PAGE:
“This is probably how Theodore Roosevelt would have wanted to be remembered. Probably.”
Its stomach grew between ripe Science classes and a weedwork of electrical wires and the pink-feather of insulation. The door remained unlocked; the lights were flicked on in the morning by a sleepy department head and flicked off by a custodian whose back vac made her a ghostbuster. A general lack of students kept the air icy and mostly free of the muck-must of human bodies, a scent corrupted by cheetos and armpit and the cheese of feet, although the room occassionaly fed on students looking for a place to study, romantic couples with forged hall passes, and a red-nosed assistant principal who napped on Fridays by the cabinets—some of their grease and wet spray of conversation remained behind as particles on the carpet. The only noise was the buzzing tempo of air-conditioned lungs.
Since classrooms have no natural predator, the room sat, and sat, like a forgotten box of baking soda in the fridge—without purpose—without function — absorbing funky odors. The first pang of its profession came with the appearance of a bearded fellow, shaggy and shortsighted as a bear with spectacles, who lumbered into the room and occupied the desk, a vantage which offered the desktips and distant blue cabinets—a corner where he wouldn’t fear a sneak (in truth, the fellow only dreaded poisoned coffee). The hermit hid there, received his paycheck, watched for enemies at the door, and put up posters that read, “You never fail until you stop trying,” and “It’s okay to not know but it’s not okay to not try.” Perhaps he operated under that mantra of bibles and baseball movies: ‘if you build it, they will come.’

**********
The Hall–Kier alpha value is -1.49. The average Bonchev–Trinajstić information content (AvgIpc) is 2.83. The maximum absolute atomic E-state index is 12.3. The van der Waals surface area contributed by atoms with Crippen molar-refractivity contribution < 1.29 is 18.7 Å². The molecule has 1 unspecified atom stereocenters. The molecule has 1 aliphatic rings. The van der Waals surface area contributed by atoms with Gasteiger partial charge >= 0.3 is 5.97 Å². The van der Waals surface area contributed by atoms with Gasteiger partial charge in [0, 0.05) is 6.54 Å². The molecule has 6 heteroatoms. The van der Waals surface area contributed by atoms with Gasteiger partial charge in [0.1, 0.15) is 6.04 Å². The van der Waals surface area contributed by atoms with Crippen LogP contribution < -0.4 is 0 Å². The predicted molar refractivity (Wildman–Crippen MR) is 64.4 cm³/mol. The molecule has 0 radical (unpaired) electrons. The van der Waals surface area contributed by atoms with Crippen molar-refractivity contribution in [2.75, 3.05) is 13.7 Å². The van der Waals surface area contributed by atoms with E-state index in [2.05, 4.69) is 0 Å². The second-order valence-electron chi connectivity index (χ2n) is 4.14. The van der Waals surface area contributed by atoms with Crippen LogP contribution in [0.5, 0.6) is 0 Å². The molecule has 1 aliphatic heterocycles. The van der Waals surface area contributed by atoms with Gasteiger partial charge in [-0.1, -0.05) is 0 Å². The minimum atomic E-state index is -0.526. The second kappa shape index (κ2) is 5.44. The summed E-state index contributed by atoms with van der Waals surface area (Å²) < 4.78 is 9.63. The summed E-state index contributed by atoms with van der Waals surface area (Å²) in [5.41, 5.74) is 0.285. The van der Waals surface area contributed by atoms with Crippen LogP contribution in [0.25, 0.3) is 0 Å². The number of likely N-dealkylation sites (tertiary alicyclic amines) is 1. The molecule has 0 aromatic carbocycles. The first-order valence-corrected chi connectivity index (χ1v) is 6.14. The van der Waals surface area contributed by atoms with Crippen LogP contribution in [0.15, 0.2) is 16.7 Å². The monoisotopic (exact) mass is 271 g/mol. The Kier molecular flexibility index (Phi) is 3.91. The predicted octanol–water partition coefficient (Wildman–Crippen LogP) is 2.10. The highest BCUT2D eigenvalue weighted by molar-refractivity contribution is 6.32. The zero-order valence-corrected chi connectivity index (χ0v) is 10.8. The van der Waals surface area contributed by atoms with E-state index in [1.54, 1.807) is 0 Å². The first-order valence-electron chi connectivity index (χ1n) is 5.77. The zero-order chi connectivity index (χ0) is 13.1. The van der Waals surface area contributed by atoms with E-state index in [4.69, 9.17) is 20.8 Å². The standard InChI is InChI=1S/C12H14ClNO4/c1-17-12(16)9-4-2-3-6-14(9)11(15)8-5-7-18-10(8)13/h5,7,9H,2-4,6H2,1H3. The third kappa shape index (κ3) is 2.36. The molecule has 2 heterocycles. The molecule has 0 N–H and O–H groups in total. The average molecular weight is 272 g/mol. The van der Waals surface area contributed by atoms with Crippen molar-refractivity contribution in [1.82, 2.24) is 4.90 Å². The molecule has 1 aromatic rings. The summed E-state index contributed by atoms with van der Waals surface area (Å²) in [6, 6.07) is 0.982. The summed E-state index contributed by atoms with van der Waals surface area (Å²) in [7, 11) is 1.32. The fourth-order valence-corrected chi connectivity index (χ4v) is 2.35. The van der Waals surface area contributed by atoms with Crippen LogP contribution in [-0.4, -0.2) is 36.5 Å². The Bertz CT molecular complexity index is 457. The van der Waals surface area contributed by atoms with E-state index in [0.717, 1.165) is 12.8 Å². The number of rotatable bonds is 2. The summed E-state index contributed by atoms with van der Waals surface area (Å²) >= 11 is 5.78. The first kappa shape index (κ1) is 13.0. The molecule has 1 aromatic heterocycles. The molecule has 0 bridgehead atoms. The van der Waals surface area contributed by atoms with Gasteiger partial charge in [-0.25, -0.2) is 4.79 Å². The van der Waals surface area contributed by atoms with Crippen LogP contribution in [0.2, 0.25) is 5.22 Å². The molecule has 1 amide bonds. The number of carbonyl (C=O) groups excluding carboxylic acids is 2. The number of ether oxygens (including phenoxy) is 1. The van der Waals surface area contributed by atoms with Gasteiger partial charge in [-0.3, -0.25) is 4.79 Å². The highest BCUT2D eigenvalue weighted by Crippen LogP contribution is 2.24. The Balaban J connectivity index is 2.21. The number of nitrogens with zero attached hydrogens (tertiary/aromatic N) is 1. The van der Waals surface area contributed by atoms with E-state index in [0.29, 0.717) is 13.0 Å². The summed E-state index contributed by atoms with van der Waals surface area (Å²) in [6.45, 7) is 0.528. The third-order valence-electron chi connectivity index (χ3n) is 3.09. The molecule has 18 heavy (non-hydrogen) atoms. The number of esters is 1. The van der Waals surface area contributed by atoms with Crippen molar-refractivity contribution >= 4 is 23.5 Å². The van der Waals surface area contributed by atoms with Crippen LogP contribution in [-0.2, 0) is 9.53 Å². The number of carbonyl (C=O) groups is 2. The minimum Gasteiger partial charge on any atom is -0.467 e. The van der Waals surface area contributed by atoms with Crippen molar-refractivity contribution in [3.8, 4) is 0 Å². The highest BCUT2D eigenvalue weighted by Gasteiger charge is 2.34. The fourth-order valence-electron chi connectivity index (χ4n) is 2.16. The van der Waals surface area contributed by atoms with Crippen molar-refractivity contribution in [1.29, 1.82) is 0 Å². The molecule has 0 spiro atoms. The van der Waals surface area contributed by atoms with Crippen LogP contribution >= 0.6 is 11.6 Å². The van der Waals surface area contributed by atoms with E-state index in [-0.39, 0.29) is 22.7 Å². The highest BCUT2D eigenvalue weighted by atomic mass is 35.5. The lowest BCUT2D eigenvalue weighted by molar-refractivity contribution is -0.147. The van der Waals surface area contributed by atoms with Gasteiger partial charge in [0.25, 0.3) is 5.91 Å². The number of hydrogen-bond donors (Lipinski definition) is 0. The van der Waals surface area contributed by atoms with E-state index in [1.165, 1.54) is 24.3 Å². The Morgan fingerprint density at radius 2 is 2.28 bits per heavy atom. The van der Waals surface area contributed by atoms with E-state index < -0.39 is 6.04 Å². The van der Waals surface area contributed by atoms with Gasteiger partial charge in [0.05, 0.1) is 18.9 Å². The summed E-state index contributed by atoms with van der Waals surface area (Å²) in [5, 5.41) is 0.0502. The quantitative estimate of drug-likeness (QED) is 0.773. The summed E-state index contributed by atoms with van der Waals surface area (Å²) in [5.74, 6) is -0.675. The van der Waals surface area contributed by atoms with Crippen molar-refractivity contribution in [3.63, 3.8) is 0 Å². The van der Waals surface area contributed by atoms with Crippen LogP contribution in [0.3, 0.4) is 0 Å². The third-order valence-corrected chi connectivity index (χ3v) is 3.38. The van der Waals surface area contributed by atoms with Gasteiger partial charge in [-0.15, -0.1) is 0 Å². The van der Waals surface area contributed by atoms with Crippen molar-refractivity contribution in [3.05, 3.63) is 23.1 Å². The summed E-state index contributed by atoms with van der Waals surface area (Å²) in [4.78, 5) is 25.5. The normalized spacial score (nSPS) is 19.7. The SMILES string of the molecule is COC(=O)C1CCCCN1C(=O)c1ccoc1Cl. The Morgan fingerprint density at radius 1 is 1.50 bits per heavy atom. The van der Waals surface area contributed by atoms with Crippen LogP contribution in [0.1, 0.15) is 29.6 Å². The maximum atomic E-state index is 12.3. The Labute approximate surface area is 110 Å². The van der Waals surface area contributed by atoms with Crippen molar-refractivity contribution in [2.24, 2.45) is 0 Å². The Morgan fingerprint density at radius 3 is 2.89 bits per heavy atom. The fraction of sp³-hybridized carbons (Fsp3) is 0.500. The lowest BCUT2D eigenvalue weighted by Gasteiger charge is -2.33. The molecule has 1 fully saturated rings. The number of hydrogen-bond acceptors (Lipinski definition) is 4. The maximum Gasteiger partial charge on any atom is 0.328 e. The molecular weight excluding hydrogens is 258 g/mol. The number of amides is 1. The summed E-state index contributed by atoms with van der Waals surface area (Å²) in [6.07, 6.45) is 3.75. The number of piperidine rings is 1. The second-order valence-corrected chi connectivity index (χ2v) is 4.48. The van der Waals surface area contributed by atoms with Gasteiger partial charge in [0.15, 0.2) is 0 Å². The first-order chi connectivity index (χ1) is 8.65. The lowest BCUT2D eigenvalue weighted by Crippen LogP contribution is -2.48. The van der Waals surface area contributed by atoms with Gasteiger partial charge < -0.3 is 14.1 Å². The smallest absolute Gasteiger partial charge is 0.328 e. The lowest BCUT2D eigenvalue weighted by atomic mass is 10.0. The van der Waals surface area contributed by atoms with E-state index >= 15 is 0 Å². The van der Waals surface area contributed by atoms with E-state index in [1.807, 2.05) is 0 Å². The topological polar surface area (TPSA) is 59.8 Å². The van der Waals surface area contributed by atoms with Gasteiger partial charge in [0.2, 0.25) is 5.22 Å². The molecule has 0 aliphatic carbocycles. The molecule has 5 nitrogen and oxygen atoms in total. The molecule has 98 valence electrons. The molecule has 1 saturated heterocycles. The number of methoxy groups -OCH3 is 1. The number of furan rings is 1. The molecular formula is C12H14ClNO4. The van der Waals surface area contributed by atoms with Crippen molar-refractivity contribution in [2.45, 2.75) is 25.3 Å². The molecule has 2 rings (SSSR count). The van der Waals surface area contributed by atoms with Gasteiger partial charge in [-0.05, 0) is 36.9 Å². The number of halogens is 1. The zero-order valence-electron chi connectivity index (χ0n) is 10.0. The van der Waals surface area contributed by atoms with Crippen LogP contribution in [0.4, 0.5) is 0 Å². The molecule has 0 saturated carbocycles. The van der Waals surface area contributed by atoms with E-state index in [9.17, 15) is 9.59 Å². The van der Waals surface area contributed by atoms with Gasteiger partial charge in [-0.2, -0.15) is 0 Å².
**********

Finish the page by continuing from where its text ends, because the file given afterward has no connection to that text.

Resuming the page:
No one came. The fellow died in the fetal beneath his desk.
“It doesn’t matter” was his mantra.
“It doesn’t matter.”
In the bar, Dr. Bysshe clung to the utter frivolity and therefore futility of human life — its meaninglessness, its atoms, its empty spaces. He would witness a woman pulling gum off her shoe or a video of a school shooter offing himself after offing his class with the same perplexity, the same inquiry of who cares?
Every name, he argued, would be erased. No love, sorrow, contact, or conflict could endure the eternal siege of Time and Entropy.
So we have remembered him. It is our one countermeasure, or consolation.
Although Dr. Bysshe lived a hundred years ago, we remember, and we transmit his crushing spirit forward across state lines and timelines.
We will immortalize his shattered visage, his wrinkled lip, his frown, and his philosophic vision that so neatly suspends us over the Pit, so that all may look on his Works and Laugh, before completing their flight and lying down to sleep in lonesome sands.
Senator Hurpkins walks into his office. He looks unhurried, self-assured. All of his secretaries, even the male ones, are huddled around Janet’s desk. Janet looks at him urgently. “Bill, you got to see this.” Hurpkins takes the document she’s holding and looks at it closely. “No,” he says. “That’s not possible.” Janet explains what he’s seeing because movie audiences don’t read good. “They want to delete God’s name from the Constitution. The Constitution.” (The film takes some liberties.) Hurpkins is visibly upset: “NOT THE FUCKING CONSTITUTION. Not on my watch. NOT ON MY WATCH.”